The end of the Big 4 stranglehold?: Belfast Telegraph


The global economic crisis could have a massive impact on the banking market in Northern Ireland. While the Big Four – Ulster Bank, Bank of Ireland, First Trust and Northern Bank – may all survive in Northern Ireland, it is far from certain that they will remain the ‘Big Four’ over the coming years.


Last week’s results from the Bank of Ireland underline the plight of many of the biggest banks. It lost €979m (£877m) in the six months to the end of September. Not only this, but the European Commission is considering what conditions to impose as a result of Irish state support. This could lead to restrictions on its activities in Northern Ireland.


Allied Irish, which owns First Trust, will soon submit its plans to the European Commission for approval of state support. Neither AIB nor Bank of Ireland is likely to voluntarily reduce their engagement in Northern Ireland. Yet much more profound conditions have already been imposed by European Commissioner Neelie Kroes on banks in Great Britain.


While there may not be any forced divestments of interests in Northern Ireland, banking practices here are already changing. Halifax had begun to aggressively enter the personal banking market in Northern Ireland and its sister Bank of Scotland had built-up a large operation in the Republic. But this was prior to HBOS being taken over by the Lloyds Group. No one from the group was available to comment on future plans for trading in Ireland, but these will almost certainly be less ambitious than had been intended a year ago.


We have already seen the Bank of Ireland change its approach to banking in Northern Ireland. It has become especially competitive in the savings market, as might be expected given its situation. Northern Bank – whose owner, Danske, is less damaged than many other banks – is increasingly competitive in mortgage lending and hopes, generally, to exploit the problems of its competitors by growing market share across its product range.


HSBC has also adjusted its strategy in Northern Ireland in recent months. Having opened new branches here, it is now moving away from competing for new personal banking customers.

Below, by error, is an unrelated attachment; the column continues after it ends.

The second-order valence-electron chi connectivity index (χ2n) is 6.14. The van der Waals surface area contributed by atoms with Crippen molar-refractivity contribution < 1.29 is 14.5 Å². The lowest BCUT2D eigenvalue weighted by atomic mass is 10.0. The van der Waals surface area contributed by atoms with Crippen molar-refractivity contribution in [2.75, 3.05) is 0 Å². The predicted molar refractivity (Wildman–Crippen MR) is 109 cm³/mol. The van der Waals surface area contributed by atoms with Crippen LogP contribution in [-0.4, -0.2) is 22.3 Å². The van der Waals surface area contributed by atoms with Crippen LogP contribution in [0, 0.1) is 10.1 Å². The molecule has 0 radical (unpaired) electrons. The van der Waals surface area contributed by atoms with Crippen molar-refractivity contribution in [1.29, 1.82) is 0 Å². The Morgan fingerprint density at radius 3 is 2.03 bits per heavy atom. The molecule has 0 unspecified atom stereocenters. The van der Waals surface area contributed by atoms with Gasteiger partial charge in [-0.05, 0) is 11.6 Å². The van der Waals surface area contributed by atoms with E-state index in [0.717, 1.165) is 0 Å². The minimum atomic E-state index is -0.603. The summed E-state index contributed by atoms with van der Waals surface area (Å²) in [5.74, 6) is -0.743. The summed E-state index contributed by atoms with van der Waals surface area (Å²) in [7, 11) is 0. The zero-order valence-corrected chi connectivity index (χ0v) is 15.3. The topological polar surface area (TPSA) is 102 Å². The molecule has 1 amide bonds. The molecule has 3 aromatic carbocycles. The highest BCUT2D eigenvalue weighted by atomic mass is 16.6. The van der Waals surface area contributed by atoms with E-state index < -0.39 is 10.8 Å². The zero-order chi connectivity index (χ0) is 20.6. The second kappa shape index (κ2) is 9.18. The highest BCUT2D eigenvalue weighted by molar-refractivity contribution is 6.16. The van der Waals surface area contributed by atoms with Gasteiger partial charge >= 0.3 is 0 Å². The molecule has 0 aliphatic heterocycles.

This, though, has less to do with the banking crisis than with the long-running legal action challenging banks’ right to impose penalty charges on unauthorised overdrafts. Banks are becoming pessimistic about their chances of success and preparing for the resulting big loss in their current account income. They are likely to respond by charging personal and small business customers for basic banking services, except where accountholders meet minimum income or average balance thresholds.


HSBC comes close to admitting this when explaining its future strategy for Northern Ireland. “We are keen to grow the Premier and Wealth businesses,” says an HSBC spokesman. “We are always trying to recruit as many Premier customers as possible. It’s a free service, but you have to qualify for it. It’s about attracting as many customers that you can earn a profit from. But we don’t have the capacity to take large numbers of customers from other banks.”


The mortgage market is slightly different, where HSBC is now regularly near the top of the best buy tables. HSBC says this is because if does not use intermediaries in selling mortgages, so can be very competitive. It is seeking to increase its share of mortgage lending in Northern Ireland – subject to customers’ credit status. “We are lending to good creditworthy borrowers,” says HSBC’s spokesman.


Spanish banking giant Santander – owners of the Abbey, Alliance & Leicester and Bradford & Bingley brands – is also keen to increase market share in Northern Ireland. “We are trying to challenge the clearing banks for current accounts….. in Northern Ireland as well as Britain,” says a spokesman. Santander is currently merging the three branch networks, which will leave them with an integrated single brand network of 42 branches – a strong position from which to challenge in Northern Ireland.


Big Four banks are not giving in easily to potentially increased competition. RBS regards Ulster Bank as a core part of its business, is clearly happy that the European Commission is not seeking its disposal and is determined to maintain Ulster’s strong position in the market here.


But the various pressures on Northern Ireland’s Big Four mean they are likely to introduce new charging structures for personal and business current accounts, to generate more income. But in doing so they will face strong competition from new players. Thiese include HSBC and Abbey, but also the supermarkets that are entering the banking market – Tesco, Sainsbury’s and Marks & Spencer.


There is now widespread speculation that Tesco and Virgin Money could be interested in buying the bank chains being disposed of by RBS and Lloyds Group – and Northern Rock (which has just one branch in Northern Ireland). The impact of these acquisitions over the next four years on Northern Ireland could be substantial and make the banking market here much more competitive.


Eventually, Northern Ireland may be no longer be talking about the Big Four banks, but instead the Big Six or even Big Seven.






Divesting assets


Royal Bank of Scotland – owners of Ulster Bank – and the Lloyds Banking Group have been told by the European Commission to sell many of their assets as a condition for state aid. RBS must sell its insurance businesses, its RBS bank branches in England and Wales; the NatWest branches in Scotland; and much of its service for small and medium sized enterprises.


Lloyds must sell its Cheltenham & Gloucester network and 436 Lloyds TSB branches, which will be rebranded as TSB. A Lloyds’ spokesman says: “[The] announcement doesn’t touch on the island of Ireland at all.”

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